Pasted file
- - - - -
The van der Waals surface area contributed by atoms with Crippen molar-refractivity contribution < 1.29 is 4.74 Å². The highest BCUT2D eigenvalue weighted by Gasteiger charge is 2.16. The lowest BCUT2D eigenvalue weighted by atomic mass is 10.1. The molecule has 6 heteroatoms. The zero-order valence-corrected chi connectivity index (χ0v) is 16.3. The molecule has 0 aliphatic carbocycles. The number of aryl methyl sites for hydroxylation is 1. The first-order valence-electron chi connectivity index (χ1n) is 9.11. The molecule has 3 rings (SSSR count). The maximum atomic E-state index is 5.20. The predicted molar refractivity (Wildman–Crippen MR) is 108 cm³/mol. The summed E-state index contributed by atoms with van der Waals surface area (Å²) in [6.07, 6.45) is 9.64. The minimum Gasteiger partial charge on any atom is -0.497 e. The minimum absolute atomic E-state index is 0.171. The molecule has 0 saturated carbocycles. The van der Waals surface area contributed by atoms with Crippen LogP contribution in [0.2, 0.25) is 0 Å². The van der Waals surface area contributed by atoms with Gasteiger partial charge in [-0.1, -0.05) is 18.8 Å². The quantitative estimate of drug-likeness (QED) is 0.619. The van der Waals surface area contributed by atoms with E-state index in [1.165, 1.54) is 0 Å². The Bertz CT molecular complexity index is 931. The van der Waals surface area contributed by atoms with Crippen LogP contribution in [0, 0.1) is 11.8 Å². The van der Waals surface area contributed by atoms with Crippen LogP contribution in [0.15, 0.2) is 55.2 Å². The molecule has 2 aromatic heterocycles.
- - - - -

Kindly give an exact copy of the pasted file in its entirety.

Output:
The van der Waals surface area contributed by atoms with Crippen molar-refractivity contribution < 1.29 is 4.74 Å². The highest BCUT2D eigenvalue weighted by Gasteiger charge is 2.16. The lowest BCUT2D eigenvalue weighted by atomic mass is 10.1. The molecule has 6 heteroatoms. The zero-order valence-corrected chi connectivity index (χ0v) is 16.3. The molecule has 0 aliphatic carbocycles. The number of aryl methyl sites for hydroxylation is 1. The first-order valence-electron chi connectivity index (χ1n) is 9.11. The molecule has 3 rings (SSSR count). The maximum atomic E-state index is 5.20. The predicted molar refractivity (Wildman–Crippen MR) is 108 cm³/mol. The summed E-state index contributed by atoms with van der Waals surface area (Å²) in [6.07, 6.45) is 9.64. The minimum Gasteiger partial charge on any atom is -0.497 e. The minimum absolute atomic E-state index is 0.171. The molecule has 0 saturated carbocycles. The van der Waals surface area contributed by atoms with Crippen LogP contribution in [0.2, 0.25) is 0 Å². The van der Waals surface area contributed by atoms with Gasteiger partial charge in [-0.1, -0.05) is 18.8 Å². The quantitative estimate of drug-likeness (QED) is 0.619. The van der Waals surface area contributed by atoms with E-state index in [1.165, 1.54) is 0 Å². The Bertz CT molecular complexity index is 931. The van der Waals surface area contributed by atoms with Crippen LogP contribution in [0, 0.1) is 11.8 Å². The van der Waals surface area contributed by atoms with Crippen LogP contribution in [0.15, 0.2) is 55.2 Å². The molecule has 2 aromatic heterocycles.